We haven't had a display review since our desperately seeking quality LCDs article. That doesn't mean there haven't been interesting displays released during that timeframe, but the trends highlighted in that last article have continued. TN panels are everywhere and are by far the cheapest option, although they do have a bit of competition from E-IPS displays. For example, we have 1080p 23" TN LCDs starting at under $200, compared with 1080p 23" E-IPS LCDs for $300. However, E-IPS isn't the highest quality implementation of IPS (in-plane switching) LCD technology; what if you want to go for the real deal?

Despite the preponderance of TN panels, it's still possible to find some good quality IPS displays. The catch is that you need to be prepared to spend two or three times as much money (or more!) to get that quality. Most consumers will look at the 24" TN panels starting at $200 and then they'll look at an IPS or PVA display costing $550 or more and they'll wonder why anyone would spend the extra money. The answer, quite simply, is quality. Dell offers U-series UltraSharp displays that look to satisfy professional users without quite getting into the professional display price range, and they'll provide substantially better quality than any entry-level display. That brings us to today's review.


Dell UltraSharp U2711 Specifications
Video Inputs 2 x dual-link DVI with HDCP
HDMI w/HDCP
DisplayPort w/HDCP
VGA
Component
Composite
Panel Type IPS (Unknown Manufacturer)
Pixel Pitch 0.233mm
Colors Up to 1.07 billion (10-bit color)
Brightness 350 nits typical
Contrast Ratio 1000:1 advertised
80000:1 Dynamic advertised
Response Time 6ms GTG
12ms TrTf
Viewable Size 27" diagonal
Resolution 2560x1440 (WQHD)
Viewing Angle 178 horizontal/vertical
Power Consumption 113W typical
Power Savings <2W
Screen Treatment Matte (anti-glare)
Height-Adjustable "Yes - 3.5"""
Tilt Yes
Pivot No
Swivel Yes
VESA Wall Mounting Yes - 100x100mm
Dimensions w/ Base (WxHxD) 25.46" x 16.84-20.38" x 7.87" (WxHxD)
Weight w/ Stand 23.06 lbs.
Additional Features 4 x USB Ports
8-in-1 flash reader
Audio 2-channel headphone/line out
Optional AX510/AY511 Soundbar
Limited Warranty 3-year warranty standard
4-year and 5-year extended available
Accessories DisplayPort, DVI, USB, VGA, and power cables
Price $1050 MSRP

The latest offering in the U-series is the U2711, a 27" beauty sporting extremely impressive features. For starters, it has an IPS panel, but this isn't your granddad's IPS panel. The U2711 has an extremely high resolution 2560x1440 panel - similar to the panel that's used in the Apple 27" iMac. Notice that we highlighted the word similar? That's because the two panels aren't identical; the glass might be the same, but there are definitely differences.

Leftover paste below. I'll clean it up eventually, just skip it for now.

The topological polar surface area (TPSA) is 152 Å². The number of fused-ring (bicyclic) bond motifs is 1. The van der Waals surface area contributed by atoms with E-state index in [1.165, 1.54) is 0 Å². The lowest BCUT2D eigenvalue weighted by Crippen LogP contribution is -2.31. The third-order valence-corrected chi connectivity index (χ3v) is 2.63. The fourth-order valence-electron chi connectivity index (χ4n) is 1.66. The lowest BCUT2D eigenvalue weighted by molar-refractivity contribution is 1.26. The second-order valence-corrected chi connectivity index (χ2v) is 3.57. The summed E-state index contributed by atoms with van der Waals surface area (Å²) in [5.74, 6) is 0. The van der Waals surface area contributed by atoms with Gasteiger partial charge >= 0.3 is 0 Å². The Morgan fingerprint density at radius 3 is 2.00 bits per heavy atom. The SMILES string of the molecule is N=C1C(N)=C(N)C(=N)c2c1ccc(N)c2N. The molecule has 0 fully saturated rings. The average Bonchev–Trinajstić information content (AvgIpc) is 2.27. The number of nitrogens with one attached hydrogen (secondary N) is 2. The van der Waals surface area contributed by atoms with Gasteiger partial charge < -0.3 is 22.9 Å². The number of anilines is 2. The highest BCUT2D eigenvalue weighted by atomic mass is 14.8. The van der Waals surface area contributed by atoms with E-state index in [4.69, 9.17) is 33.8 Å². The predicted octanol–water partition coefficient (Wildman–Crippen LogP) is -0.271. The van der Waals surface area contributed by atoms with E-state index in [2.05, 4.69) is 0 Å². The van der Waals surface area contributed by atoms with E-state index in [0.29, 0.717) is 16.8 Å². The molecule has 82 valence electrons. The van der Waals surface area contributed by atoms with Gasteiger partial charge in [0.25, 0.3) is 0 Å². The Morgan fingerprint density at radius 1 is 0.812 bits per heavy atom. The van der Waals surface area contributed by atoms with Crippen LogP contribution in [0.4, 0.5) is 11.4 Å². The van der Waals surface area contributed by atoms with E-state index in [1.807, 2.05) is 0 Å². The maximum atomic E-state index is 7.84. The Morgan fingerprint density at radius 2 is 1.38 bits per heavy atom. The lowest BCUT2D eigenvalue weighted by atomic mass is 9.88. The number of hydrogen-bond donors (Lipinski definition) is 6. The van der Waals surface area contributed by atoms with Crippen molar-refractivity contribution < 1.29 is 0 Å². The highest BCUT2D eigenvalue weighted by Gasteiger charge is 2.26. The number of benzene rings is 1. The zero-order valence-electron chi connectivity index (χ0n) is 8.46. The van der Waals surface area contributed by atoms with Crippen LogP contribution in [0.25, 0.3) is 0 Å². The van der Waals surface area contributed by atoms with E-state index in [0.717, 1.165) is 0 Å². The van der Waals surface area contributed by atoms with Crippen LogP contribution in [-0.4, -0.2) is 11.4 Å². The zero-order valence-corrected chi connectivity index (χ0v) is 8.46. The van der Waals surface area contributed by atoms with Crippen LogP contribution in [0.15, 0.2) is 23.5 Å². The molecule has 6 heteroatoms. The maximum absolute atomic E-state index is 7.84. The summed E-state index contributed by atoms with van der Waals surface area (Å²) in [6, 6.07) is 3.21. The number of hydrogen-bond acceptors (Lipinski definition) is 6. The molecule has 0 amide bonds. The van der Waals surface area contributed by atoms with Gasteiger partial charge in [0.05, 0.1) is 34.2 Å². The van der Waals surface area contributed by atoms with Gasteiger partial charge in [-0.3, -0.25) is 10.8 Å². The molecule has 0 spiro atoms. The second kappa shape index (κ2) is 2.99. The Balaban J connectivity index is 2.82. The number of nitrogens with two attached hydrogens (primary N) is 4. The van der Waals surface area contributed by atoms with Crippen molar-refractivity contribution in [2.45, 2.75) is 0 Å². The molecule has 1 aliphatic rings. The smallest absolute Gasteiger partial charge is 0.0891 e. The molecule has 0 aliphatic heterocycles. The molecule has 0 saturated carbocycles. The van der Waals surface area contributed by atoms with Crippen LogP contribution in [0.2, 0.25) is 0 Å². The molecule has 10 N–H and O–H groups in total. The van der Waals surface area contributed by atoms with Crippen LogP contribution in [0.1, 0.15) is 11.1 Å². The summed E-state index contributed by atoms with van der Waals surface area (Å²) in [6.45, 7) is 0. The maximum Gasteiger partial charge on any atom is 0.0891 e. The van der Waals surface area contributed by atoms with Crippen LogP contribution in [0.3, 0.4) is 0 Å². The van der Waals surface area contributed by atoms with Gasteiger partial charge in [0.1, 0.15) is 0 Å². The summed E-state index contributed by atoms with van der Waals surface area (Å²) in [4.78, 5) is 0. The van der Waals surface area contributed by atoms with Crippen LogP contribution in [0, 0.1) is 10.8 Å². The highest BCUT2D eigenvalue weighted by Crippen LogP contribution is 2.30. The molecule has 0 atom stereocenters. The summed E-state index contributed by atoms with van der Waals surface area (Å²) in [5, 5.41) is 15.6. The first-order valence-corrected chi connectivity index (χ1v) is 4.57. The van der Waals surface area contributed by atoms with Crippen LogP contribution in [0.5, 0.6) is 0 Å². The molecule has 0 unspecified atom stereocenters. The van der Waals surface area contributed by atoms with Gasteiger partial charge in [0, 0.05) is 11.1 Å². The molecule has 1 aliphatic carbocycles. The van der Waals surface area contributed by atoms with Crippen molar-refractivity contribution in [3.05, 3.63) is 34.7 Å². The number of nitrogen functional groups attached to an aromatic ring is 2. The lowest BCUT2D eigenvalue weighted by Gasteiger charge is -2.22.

For one, Apple uses LED backlighting whereas the U2711 sticks with CCFL technology. But isn't CCFL worse? That depends on what you're after; the iMac 27 offers a 72% color gamut while the U2711 has a 102% color gamut (based on the CIE 1931 standard). Using RGB LEDs, it would be possible to get a similarly high color gamut, but our experience with RGB LEDs to date is that they cost more and consume more power than regular LEDs, so we can understand Dell's interest in sticking with the "older" technology. (We've only seen RGB LEDs in a few laptops so far, and as one example it's a $175 upgrade on the Dell Studio XPS 16 compared to a regular white LED display.)

Since this is a display rather than an all-in-one computer, there are plenty of other differences between the Apple and Dell LCDs. Dell includes just about every input you might want on the back of the LCD - DisplayPort, HDMI, two dual-link DVI connections (all with HDCP support, naturally); and just for good measure they toss in VGA, component, and composite video connections as well - not that we would recommend using those if you can avoid it, though the VGA connection is always good to have "just in case". Like most UltraSharp displays, you also get a couple USB ports on the back, two more on the side, and a handy flash memory reader.

Besides having a higher color gamut and different backlighting technology, Dell uses 12-bit internal color processing with the ability to output 10-bit color. That means you can get 1024 levels of grey instead of just 256, reducing the amount of banding present in certain situations. 24-bit vs. 30-bit color also means you get a color palette of 1.07 billion instead of 16.7 million, though we were unable confirm this in testing. First, you need to have a graphics card with the ability to output 30-bit color, which typically means you need a workstation class GPU. You also need some sort of "special sauce" - specifically, you need an application that knows about deep color support. We connected the U2711 to a Dell Precision M6500 notebook (Quadro FX 3800M GPU) via DisplayPort. NVIDIA tells us that the GPU is aware of the deep color capability of the display at that point, but it requires an appropriate application before 30-bit color output would start. Despite our inability to test this feature, considering the cost of other 30-bit displays (often they are priced upwards of $1800), the U2711 becomes a very interesting option for users that need (and know how to use) "deep color" support.

So what's not to like? As with so many other things in life, all of these lovely features don't come free. The U2711 has an MSRP of $1050, so it costs quite a bit more than lesser 27" displays. Then again, it has a higher resolution, better features, and it's still $200 cheaper than most 30" LCDs. Overall, the U2711 makes a very good impression if you're after a high quality LCD; it's just not intended for users that are merely looking for a decent display at an affordable price. If you're a discerning image professional or just someone fed up with lackluster consumer LCDs, read on to find out if the U2711 is the right display for you.